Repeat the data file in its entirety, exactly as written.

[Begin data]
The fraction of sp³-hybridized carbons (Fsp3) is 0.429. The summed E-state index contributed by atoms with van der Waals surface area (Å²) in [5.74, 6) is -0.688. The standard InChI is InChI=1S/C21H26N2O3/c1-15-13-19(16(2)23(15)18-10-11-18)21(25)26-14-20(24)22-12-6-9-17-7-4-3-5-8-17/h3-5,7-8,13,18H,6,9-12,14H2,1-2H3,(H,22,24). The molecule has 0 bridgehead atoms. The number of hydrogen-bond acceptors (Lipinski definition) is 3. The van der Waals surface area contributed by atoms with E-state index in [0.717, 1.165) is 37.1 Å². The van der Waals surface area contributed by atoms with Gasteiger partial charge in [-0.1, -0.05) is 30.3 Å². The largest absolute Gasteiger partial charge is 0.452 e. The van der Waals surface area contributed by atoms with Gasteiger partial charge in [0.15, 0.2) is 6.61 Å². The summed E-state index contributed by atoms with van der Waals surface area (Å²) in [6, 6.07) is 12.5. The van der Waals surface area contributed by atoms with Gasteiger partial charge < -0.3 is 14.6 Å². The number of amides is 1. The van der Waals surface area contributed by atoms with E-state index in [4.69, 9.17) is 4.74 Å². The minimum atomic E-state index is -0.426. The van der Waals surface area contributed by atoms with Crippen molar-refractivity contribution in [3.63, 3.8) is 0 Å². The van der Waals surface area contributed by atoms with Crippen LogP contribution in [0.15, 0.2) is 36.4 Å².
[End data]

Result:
The fraction of sp³-hybridized carbons (Fsp3) is 0.429. The summed E-state index contributed by atoms with van der Waals surface area (Å²) in [5.74, 6) is -0.688. The standard InChI is InChI=1S/C21H26N2O3/c1-15-13-19(16(2)23(15)18-10-11-18)21(25)26-14-20(24)22-12-6-9-17-7-4-3-5-8-17/h3-5,7-8,13,18H,6,9-12,14H2,1-2H3,(H,22,24). The molecule has 0 bridgehead atoms. The number of hydrogen-bond acceptors (Lipinski definition) is 3. The van der Waals surface area contributed by atoms with E-state index in [0.717, 1.165) is 37.1 Å². The van der Waals surface area contributed by atoms with Gasteiger partial charge in [-0.1, -0.05) is 30.3 Å². The largest absolute Gasteiger partial charge is 0.452 e. The van der Waals surface area contributed by atoms with Gasteiger partial charge in [0.15, 0.2) is 6.61 Å². The summed E-state index contributed by atoms with van der Waals surface area (Å²) in [6, 6.07) is 12.5. The van der Waals surface area contributed by atoms with Gasteiger partial charge < -0.3 is 14.6 Å². The number of amides is 1. The van der Waals surface area contributed by atoms with E-state index in [4.69, 9.17) is 4.74 Å². The minimum atomic E-state index is -0.426. The van der Waals surface area contributed by atoms with Crippen molar-refractivity contribution in [3.63, 3.8) is 0 Å². The van der Waals surface area contributed by atoms with Crippen LogP contribution in [0.15, 0.2) is 36.4 Å².